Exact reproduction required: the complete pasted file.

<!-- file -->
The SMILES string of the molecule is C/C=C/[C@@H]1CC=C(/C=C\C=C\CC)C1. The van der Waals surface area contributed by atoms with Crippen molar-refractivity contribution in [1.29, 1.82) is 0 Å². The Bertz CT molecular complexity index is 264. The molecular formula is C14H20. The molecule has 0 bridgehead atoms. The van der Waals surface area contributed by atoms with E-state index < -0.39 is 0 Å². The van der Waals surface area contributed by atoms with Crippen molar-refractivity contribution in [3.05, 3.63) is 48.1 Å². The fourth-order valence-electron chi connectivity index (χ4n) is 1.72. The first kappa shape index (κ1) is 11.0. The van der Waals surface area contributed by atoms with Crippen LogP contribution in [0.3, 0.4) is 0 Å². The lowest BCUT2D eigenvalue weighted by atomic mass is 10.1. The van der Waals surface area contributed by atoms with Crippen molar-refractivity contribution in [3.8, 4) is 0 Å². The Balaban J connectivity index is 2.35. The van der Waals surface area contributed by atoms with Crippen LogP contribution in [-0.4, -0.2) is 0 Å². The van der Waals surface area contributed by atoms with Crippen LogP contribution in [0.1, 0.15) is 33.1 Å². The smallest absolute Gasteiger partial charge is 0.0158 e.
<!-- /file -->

The SMILES string of the molecule is C/C=C/[C@@H]1CC=C(/C=C\C=C\CC)C1. The van der Waals surface area contributed by atoms with Crippen molar-refractivity contribution in [1.29, 1.82) is 0 Å². The Bertz CT molecular complexity index is 264. The molecular formula is C14H20. The molecule has 0 bridgehead atoms. The van der Waals surface area contributed by atoms with E-state index < -0.39 is 0 Å². The van der Waals surface area contributed by atoms with Crippen molar-refractivity contribution in [3.05, 3.63) is 48.1 Å². The fourth-order valence-electron chi connectivity index (χ4n) is 1.72. The first kappa shape index (κ1) is 11.0. The van der Waals surface area contributed by atoms with Crippen LogP contribution in [0.3, 0.4) is 0 Å². The lowest BCUT2D eigenvalue weighted by atomic mass is 10.1. The van der Waals surface area contributed by atoms with Crippen molar-refractivity contribution in [3.8, 4) is 0 Å². The Balaban J connectivity index is 2.35. The van der Waals surface area contributed by atoms with Crippen LogP contribution in [-0.4, -0.2) is 0 Å². The van der Waals surface area contributed by atoms with Crippen LogP contribution in [0.1, 0.15) is 33.1 Å². The smallest absolute Gasteiger partial charge is 0.0158 e.